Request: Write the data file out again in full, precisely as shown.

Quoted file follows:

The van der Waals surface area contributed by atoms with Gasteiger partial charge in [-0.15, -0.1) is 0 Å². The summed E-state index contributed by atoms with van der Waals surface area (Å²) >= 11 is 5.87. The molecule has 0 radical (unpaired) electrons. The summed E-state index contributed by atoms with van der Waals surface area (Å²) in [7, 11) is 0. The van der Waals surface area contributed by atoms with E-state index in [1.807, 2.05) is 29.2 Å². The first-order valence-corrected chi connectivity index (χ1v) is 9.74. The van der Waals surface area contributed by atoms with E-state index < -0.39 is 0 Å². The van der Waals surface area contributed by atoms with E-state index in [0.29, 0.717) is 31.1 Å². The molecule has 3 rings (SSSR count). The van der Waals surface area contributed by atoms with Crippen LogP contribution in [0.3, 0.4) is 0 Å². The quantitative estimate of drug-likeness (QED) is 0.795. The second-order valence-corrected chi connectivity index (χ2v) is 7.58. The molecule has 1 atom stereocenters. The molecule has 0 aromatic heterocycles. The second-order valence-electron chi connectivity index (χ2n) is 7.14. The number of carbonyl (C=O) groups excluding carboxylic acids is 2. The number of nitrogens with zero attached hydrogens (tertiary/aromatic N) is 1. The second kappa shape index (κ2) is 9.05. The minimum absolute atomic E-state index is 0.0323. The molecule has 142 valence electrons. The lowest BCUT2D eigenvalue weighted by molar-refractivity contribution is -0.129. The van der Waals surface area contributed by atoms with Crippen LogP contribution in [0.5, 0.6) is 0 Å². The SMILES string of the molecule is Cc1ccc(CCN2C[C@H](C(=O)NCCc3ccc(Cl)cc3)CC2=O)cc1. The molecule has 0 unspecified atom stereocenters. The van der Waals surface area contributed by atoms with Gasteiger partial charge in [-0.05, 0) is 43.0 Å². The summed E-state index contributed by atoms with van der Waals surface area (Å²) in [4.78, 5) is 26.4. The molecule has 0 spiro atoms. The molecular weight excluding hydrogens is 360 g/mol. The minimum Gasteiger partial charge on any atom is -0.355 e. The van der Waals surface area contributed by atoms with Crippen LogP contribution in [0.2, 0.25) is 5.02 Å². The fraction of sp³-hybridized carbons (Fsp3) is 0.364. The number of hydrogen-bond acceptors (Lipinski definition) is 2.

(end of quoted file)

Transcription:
The van der Waals surface area contributed by atoms with Gasteiger partial charge in [-0.15, -0.1) is 0 Å². The summed E-state index contributed by atoms with van der Waals surface area (Å²) >= 11 is 5.87. The molecule has 0 radical (unpaired) electrons. The summed E-state index contributed by atoms with van der Waals surface area (Å²) in [7, 11) is 0. The van der Waals surface area contributed by atoms with E-state index in [1.807, 2.05) is 29.2 Å². The first-order valence-corrected chi connectivity index (χ1v) is 9.74. The van der Waals surface area contributed by atoms with E-state index < -0.39 is 0 Å². The van der Waals surface area contributed by atoms with E-state index in [0.29, 0.717) is 31.1 Å². The molecule has 3 rings (SSSR count). The van der Waals surface area contributed by atoms with Crippen LogP contribution in [0.3, 0.4) is 0 Å². The quantitative estimate of drug-likeness (QED) is 0.795. The second-order valence-corrected chi connectivity index (χ2v) is 7.58. The molecule has 1 atom stereocenters. The molecule has 0 aromatic heterocycles. The second-order valence-electron chi connectivity index (χ2n) is 7.14. The number of carbonyl (C=O) groups excluding carboxylic acids is 2. The number of nitrogens with zero attached hydrogens (tertiary/aromatic N) is 1. The second kappa shape index (κ2) is 9.05. The minimum absolute atomic E-state index is 0.0323. The molecule has 142 valence electrons. The lowest BCUT2D eigenvalue weighted by molar-refractivity contribution is -0.129. The van der Waals surface area contributed by atoms with Crippen LogP contribution in [0.5, 0.6) is 0 Å². The SMILES string of the molecule is Cc1ccc(CCN2C[C@H](C(=O)NCCc3ccc(Cl)cc3)CC2=O)cc1. The molecule has 0 unspecified atom stereocenters. The van der Waals surface area contributed by atoms with Gasteiger partial charge in [-0.05, 0) is 43.0 Å². The summed E-state index contributed by atoms with van der Waals surface area (Å²) in [4.78, 5) is 26.4. The molecule has 0 spiro atoms. The molecular weight excluding hydrogens is 360 g/mol. The minimum Gasteiger partial charge on any atom is -0.355 e. The van der Waals surface area contributed by atoms with Crippen LogP contribution in [0.2, 0.25) is 5.02 Å². The fraction of sp³-hybridized carbons (Fsp3) is 0.364. The number of hydrogen-bond acceptors (Lipinski definition) is 2.